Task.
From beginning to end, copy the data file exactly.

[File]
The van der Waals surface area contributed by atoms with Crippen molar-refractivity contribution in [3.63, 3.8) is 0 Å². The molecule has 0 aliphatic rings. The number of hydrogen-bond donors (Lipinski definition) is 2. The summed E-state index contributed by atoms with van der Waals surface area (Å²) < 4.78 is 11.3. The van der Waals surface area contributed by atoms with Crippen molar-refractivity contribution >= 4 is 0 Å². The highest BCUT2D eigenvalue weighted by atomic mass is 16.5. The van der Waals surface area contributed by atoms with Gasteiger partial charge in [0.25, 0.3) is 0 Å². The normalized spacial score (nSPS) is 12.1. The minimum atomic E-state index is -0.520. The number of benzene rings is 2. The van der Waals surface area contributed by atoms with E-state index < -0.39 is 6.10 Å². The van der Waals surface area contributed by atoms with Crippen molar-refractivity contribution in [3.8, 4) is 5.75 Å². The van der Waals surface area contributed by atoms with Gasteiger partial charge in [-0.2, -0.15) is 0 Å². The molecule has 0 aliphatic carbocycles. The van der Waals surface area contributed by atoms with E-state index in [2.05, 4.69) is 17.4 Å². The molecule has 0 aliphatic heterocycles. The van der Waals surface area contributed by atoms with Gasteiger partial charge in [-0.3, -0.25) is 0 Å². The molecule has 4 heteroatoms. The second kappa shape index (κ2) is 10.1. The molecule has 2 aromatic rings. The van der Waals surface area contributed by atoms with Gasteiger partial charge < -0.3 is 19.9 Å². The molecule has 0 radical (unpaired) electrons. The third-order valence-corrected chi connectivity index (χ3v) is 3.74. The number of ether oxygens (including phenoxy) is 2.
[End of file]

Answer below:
The van der Waals surface area contributed by atoms with Crippen molar-refractivity contribution in [3.63, 3.8) is 0 Å². The molecule has 0 aliphatic rings. The number of hydrogen-bond donors (Lipinski definition) is 2. The summed E-state index contributed by atoms with van der Waals surface area (Å²) < 4.78 is 11.3. The van der Waals surface area contributed by atoms with Crippen molar-refractivity contribution >= 4 is 0 Å². The highest BCUT2D eigenvalue weighted by atomic mass is 16.5. The van der Waals surface area contributed by atoms with Gasteiger partial charge in [0.25, 0.3) is 0 Å². The normalized spacial score (nSPS) is 12.1. The minimum atomic E-state index is -0.520. The number of benzene rings is 2. The van der Waals surface area contributed by atoms with E-state index < -0.39 is 6.10 Å². The van der Waals surface area contributed by atoms with Crippen molar-refractivity contribution in [3.8, 4) is 5.75 Å². The van der Waals surface area contributed by atoms with Gasteiger partial charge in [-0.2, -0.15) is 0 Å². The molecule has 0 aliphatic carbocycles. The van der Waals surface area contributed by atoms with E-state index in [2.05, 4.69) is 17.4 Å². The molecule has 0 aliphatic heterocycles. The van der Waals surface area contributed by atoms with Gasteiger partial charge in [-0.3, -0.25) is 0 Å². The molecule has 4 heteroatoms. The second kappa shape index (κ2) is 10.1. The molecule has 2 aromatic rings. The van der Waals surface area contributed by atoms with Gasteiger partial charge < -0.3 is 19.9 Å². The molecule has 0 radical (unpaired) electrons. The third-order valence-corrected chi connectivity index (χ3v) is 3.74. The number of ether oxygens (including phenoxy) is 2.